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Rabbit, run

As Americans bid farewell to the Year of Monica, the Chinese-speaking world ushered in the Year of the Rabbit. With U.S.-China ties at a low ebb, is rabbit-hunting season about to be declared in Washington? Michael Moran’s Brave New World.

As Americans bid farewell to the Year of Monica, the Chinese-speaking world ushered in the Year of the Rabbit. With ties between the United States and China increasingly strained, a presidential campaign looming and the Republican Congress in a bitter, angry mood, Beijing is now in the crosshairs. Rabbit season is about to begin.

The relationship between the United States and China is in serious trouble. And that’s a problem for the rest of the world, because the quality of the ties between these two countries likely will mean the difference between war and peace in the coming century. While Washington staged its own version of a Chinese opera these past few months, far more serious China scenarios have developed that now threaten to set Sino-American relations back a decade.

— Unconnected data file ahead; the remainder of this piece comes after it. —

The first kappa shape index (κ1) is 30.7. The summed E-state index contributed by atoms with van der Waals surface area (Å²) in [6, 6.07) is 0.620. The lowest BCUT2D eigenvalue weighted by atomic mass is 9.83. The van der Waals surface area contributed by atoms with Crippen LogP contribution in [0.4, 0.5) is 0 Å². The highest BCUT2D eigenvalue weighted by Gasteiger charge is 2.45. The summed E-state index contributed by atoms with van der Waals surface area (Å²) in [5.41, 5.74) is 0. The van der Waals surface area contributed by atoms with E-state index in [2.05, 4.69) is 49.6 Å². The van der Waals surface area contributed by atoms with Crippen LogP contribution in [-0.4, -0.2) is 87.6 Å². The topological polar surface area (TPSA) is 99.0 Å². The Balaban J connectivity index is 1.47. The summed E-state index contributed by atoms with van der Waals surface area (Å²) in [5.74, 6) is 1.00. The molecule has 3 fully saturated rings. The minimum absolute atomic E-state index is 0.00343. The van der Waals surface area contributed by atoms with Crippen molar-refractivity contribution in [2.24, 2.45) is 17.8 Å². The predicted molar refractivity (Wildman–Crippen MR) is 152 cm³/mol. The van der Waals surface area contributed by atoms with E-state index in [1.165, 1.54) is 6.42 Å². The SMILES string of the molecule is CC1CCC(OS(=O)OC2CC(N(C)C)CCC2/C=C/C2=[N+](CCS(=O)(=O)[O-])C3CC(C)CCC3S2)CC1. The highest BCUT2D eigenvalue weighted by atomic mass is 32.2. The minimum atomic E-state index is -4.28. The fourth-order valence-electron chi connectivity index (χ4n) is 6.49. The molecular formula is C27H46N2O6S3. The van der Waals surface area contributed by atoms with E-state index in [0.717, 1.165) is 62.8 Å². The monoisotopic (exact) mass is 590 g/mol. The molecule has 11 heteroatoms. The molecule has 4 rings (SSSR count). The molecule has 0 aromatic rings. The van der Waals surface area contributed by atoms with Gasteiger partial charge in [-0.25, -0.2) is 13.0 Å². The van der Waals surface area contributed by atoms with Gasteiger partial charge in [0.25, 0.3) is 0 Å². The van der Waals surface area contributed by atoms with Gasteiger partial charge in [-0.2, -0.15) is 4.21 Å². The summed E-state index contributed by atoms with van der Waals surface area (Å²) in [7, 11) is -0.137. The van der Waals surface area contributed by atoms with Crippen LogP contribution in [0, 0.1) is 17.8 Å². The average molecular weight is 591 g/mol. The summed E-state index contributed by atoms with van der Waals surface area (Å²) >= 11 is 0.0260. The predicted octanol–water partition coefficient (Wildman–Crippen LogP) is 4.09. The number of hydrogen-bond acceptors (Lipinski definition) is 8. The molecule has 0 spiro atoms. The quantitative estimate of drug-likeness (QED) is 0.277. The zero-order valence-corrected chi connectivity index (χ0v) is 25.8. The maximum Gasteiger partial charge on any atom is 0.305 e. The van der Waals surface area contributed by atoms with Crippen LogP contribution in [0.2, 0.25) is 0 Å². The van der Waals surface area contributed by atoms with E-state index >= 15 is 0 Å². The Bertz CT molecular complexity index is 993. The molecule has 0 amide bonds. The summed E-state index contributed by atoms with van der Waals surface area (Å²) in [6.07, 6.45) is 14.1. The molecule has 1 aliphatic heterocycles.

Driven by scandals, abuses and threats both real and imagined, China is poised to burst onto the American political agenda with a prominence it has not enjoyed since the communist takeover in 1949.

Will the millennium begin with Republicans and Democrats arguing, as they did 50 years ago, over “who lost China?” Perhaps not. But the short-term political calculus that appears to be driving events in both countries threatens to turn what is currently a rivalry into an resource-sapping, ideologically divisive replay of the Cold War.


The elements that converged into this larger tempest are not new. At the policy level, the debate pits proponents of “constructive engagement” against advocates of “containment.” The engagers, including the Clinton administration and American corporations, essentially argue that China is too large to bully and should be encouraged through trade and dialogue to act “responsibly.”

The forces for containment, led by hawkish Republicans, dovish human rights advocates and a diverse mix of religious, pro-Tibet and anti-communist activists, believe China is sure to develop into a formidable threat to the United States and western liberal values unless its confronted now, while the West has some things China needs: capital, technology, and access to markets.


Over the next several months, every light-sensitive issue in the U.S.-China relationship has a date to appear in the historical, political or diplomatic spotlight.

Later this month, the Pentagon delivers to Congress a secret report on China’s new deployment of ballistic missiles near Taiwan.